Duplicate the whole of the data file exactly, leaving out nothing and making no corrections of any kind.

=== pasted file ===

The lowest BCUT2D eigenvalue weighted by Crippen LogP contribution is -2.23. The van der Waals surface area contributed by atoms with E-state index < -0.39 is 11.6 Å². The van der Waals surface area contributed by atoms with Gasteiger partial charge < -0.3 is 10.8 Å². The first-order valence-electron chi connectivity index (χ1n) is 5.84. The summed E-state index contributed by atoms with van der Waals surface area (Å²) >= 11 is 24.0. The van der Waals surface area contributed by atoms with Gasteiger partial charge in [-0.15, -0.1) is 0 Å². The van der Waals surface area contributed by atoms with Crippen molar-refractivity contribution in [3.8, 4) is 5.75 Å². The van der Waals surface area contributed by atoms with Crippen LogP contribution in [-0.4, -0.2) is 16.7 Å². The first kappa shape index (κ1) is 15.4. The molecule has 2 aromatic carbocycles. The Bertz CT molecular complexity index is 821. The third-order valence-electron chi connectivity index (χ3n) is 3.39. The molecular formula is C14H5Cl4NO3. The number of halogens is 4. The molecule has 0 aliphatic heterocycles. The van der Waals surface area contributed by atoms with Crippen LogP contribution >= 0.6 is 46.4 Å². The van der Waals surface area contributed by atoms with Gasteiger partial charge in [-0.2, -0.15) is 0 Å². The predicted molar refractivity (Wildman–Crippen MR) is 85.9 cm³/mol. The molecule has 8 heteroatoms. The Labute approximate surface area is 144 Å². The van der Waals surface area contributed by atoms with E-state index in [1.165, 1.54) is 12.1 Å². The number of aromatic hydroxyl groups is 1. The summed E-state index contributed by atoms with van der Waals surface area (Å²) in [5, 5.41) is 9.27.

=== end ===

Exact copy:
The lowest BCUT2D eigenvalue weighted by Crippen LogP contribution is -2.23. The van der Waals surface area contributed by atoms with E-state index < -0.39 is 11.6 Å². The van der Waals surface area contributed by atoms with Gasteiger partial charge < -0.3 is 10.8 Å². The first-order valence-electron chi connectivity index (χ1n) is 5.84. The summed E-state index contributed by atoms with van der Waals surface area (Å²) >= 11 is 24.0. The van der Waals surface area contributed by atoms with Gasteiger partial charge in [-0.15, -0.1) is 0 Å². The van der Waals surface area contributed by atoms with Crippen molar-refractivity contribution in [3.8, 4) is 5.75 Å². The van der Waals surface area contributed by atoms with Crippen LogP contribution in [-0.4, -0.2) is 16.7 Å². The first kappa shape index (κ1) is 15.4. The molecule has 2 aromatic carbocycles. The Bertz CT molecular complexity index is 821. The third-order valence-electron chi connectivity index (χ3n) is 3.39. The molecular formula is C14H5Cl4NO3. The number of halogens is 4. The molecule has 0 aliphatic heterocycles. The van der Waals surface area contributed by atoms with Crippen LogP contribution >= 0.6 is 46.4 Å². The van der Waals surface area contributed by atoms with Gasteiger partial charge in [-0.2, -0.15) is 0 Å². The predicted molar refractivity (Wildman–Crippen MR) is 85.9 cm³/mol. The molecule has 8 heteroatoms. The Labute approximate surface area is 144 Å². The van der Waals surface area contributed by atoms with E-state index in [1.165, 1.54) is 12.1 Å². The number of aromatic hydroxyl groups is 1. The summed E-state index contributed by atoms with van der Waals surface area (Å²) in [5, 5.41) is 9.27.